I do appreciate the information, however – thank you guys for playing a bit of devil's advocate – and I've really benefited from the discussions. I almost feel like I've taken a crash course in computer building because I've learned so much from this. And you guys are exactly right; this is precisely why people build – and why it's a good thing when you do – because even if you only ever do it once, you should at least gain some understanding about how your computer really works. I know I have. At least now when I read that something is SLI/Crossfire ready (or supports it), I know what that means. Likewise, I understand RAID better, know the benefits of SRT and overclocking, and have a real feel for the level of effort this all takes, not to mention a great appreciation for the breadth and depth of the tech community, their support and enthusiasm.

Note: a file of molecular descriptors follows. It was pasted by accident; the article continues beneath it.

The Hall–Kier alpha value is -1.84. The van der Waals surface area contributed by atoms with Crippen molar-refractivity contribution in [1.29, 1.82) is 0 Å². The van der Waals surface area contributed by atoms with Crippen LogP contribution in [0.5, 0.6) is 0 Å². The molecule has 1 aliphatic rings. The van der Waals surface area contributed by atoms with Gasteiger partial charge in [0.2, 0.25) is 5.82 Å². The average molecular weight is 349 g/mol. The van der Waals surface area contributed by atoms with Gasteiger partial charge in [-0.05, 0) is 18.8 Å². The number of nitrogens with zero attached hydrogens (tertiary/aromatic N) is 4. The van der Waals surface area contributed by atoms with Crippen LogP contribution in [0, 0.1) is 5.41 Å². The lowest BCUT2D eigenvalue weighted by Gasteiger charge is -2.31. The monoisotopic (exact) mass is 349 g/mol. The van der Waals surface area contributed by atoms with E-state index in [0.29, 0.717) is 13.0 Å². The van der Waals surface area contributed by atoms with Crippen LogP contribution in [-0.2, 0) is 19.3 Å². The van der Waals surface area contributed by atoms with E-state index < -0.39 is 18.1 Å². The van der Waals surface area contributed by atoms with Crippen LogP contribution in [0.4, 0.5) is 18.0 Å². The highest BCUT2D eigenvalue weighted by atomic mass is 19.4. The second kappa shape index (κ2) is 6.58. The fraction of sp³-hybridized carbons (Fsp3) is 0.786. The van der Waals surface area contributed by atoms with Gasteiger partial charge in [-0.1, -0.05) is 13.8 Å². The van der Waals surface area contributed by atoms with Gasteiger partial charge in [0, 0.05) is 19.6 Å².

Despite the fact that I can't get continuing education credits for my time spent on this, should decide to build my own consulting firm from the ground up, I know it will be even more valuable than the class I took last fall on forming the small business. No modern business can really function without computers. I think it's fantastic that I'm learning how to be my own IT department. :D  I've done a little here and there: a bit for a job years ago, working as webmaster for my local professional society, and of course, troubleshooting when our off-the-shelf computers were not behaving well. I come from the school of 'Why pay someone else if I'm capable of learning it and have the desire?' and I'm glad the husband is, too. Even if I never do anything else with this knowledge, at least now I can work on my own computer!